This is a global economic transformation comparable to the industrial revolution, when entire populations went from overwhelmingly rural to overwhelmingly urban in only two generations. This time the transformation is from a full-employment economy to an economy of abundance that only requires a fraction of the population to work.

A 2013 study by Oxford University economists Carl Frey and Michael Osborne concluded that 47 percent of American jobs are likely to be destroyed by automation in the next 20 years. That’s change so big and so fast that people can’t believe it’s happening, and so they prefer to focus on something like out-sourcing that might be fixed by politics.

The industrial revolution was an angry, turbulent time, with urban uprisings and class warfare. We’ll be lucky if the damage this time is limited to demagogues like Donald Trump, who pander to the fear and anger of the newly displaced – and not just the displaced of the old working class, but the growing numbers of middle-class people who are also being displaced by machines.

They are not “right-wing” in the traditional sense, although many have become more socially conservative and some openly racist as their panic rises. “Populist” is a much better word: they hate the changes and the “elites” who seem untouched by them, and they want their old jobs and their self-respect back. But the old jobs are not coming back, and even populist politics cannot resurrect them.

Besides, most of them actually hated their jobs, from which they were only free for two weeks (the US and Japan) or at most five weeks (Europe) a year. The real task will be to find ways of providing a majority of our fellow-citizens with money and self-respect without those jobs. Some form of Guaranteed Minimum Income is probably the answer, but we have barely got round to asking the right question yet.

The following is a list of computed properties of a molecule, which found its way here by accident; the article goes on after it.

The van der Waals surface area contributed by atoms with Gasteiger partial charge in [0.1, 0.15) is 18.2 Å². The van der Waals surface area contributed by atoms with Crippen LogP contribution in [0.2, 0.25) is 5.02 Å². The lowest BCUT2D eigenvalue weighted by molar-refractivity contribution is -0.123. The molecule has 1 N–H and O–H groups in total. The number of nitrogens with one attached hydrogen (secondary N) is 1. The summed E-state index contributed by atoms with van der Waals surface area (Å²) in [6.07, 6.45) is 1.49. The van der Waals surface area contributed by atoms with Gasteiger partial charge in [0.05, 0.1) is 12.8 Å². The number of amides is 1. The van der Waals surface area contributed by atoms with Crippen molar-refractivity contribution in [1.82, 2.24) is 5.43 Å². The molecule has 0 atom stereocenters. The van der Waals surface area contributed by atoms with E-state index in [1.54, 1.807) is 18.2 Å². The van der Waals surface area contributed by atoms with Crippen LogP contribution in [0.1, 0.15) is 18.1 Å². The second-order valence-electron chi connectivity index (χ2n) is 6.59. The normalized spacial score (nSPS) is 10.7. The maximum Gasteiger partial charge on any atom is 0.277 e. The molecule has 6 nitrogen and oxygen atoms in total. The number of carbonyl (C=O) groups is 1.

This is not a disaster; it’s a process. Last time it took over a century of mass misery and occasional mass bloodshed to get through it, but at the end most people were living much longer, healthier, more interesting lives than their peasant ancestors. We should try to do it a lot better and quicker this time.
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To shorten to 725 words, omit paragraphs 6 and 7. (“The newly…too”)

Supervolcanoes

6 January 2014

Supervolcanoes: Another Thing to Worry About

By Gwynne Dyer

The good thing about volcanoes is that you know where they are. If you don’t want to get hurt, just stay away from them. The bad thing about supervolcanoes is that you may know where they are, but there’s no getting away from them. They only blow up very rarely, but when they do, the whole world is affected. They can cover an entire continent with ash, and lower temperatures sharply worldwide for years.

“This is something that, as a species, we will eventually have to deal with. It will happen in future,” said Dr Wim Malfait of ETH Zurich (the Swiss Federal institute of Technology) , lead author of a recent paper in “Nature Geoscience” that says supervolcano eruptions don’t even need an earthquake as a trigger. “You could compare it to an asteroid impact,” he says. “The risk at any given time is small, but when it happens the consequences will be catastrophic.”

I know you already have enough to worry about, what with climate change and asteroid strikes and the like, but I’m afraid there’s more.

Volcanoes and supervolcanoes both involve magma (molten rock deep underground) that breaks through to the surface, but in practice they are quite different. Volcanoes gradually build themselves into mountains by repeated, relatively modest eruptions of lava. Supervolcanoes are a single massive explosion of magma rising to the surface over a huge area, and blasting at least a thousand cubic km. of ash into the atmosphere.